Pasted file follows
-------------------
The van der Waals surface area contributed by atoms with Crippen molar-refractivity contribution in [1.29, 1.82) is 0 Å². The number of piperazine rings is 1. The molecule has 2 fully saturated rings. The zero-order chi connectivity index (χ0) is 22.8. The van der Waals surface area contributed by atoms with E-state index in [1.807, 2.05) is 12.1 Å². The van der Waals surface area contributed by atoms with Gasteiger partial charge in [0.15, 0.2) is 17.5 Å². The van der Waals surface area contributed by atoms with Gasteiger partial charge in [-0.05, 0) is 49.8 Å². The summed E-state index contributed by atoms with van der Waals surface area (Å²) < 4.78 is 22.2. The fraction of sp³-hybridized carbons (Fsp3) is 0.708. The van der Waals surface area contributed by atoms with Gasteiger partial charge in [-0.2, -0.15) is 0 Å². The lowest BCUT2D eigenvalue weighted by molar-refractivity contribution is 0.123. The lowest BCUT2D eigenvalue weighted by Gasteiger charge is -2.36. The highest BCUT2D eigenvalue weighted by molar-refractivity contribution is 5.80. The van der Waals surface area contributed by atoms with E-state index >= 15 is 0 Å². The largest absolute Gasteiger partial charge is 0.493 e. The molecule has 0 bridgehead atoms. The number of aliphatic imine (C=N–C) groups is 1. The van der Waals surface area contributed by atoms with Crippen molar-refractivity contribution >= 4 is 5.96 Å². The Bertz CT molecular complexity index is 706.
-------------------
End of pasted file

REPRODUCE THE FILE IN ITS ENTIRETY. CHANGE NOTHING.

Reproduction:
The van der Waals surface area contributed by atoms with Crippen molar-refractivity contribution in [1.29, 1.82) is 0 Å². The number of piperazine rings is 1. The molecule has 2 fully saturated rings. The zero-order chi connectivity index (χ0) is 22.8. The van der Waals surface area contributed by atoms with E-state index in [1.807, 2.05) is 12.1 Å². The van der Waals surface area contributed by atoms with Gasteiger partial charge in [0.15, 0.2) is 17.5 Å². The van der Waals surface area contributed by atoms with Gasteiger partial charge in [-0.05, 0) is 49.8 Å². The summed E-state index contributed by atoms with van der Waals surface area (Å²) < 4.78 is 22.2. The fraction of sp³-hybridized carbons (Fsp3) is 0.708. The van der Waals surface area contributed by atoms with Gasteiger partial charge in [-0.2, -0.15) is 0 Å². The lowest BCUT2D eigenvalue weighted by molar-refractivity contribution is 0.123. The lowest BCUT2D eigenvalue weighted by Gasteiger charge is -2.36. The highest BCUT2D eigenvalue weighted by molar-refractivity contribution is 5.80. The van der Waals surface area contributed by atoms with E-state index >= 15 is 0 Å². The largest absolute Gasteiger partial charge is 0.493 e. The molecule has 0 bridgehead atoms. The number of aliphatic imine (C=N–C) groups is 1. The van der Waals surface area contributed by atoms with Crippen molar-refractivity contribution >= 4 is 5.96 Å². The Bertz CT molecular complexity index is 706.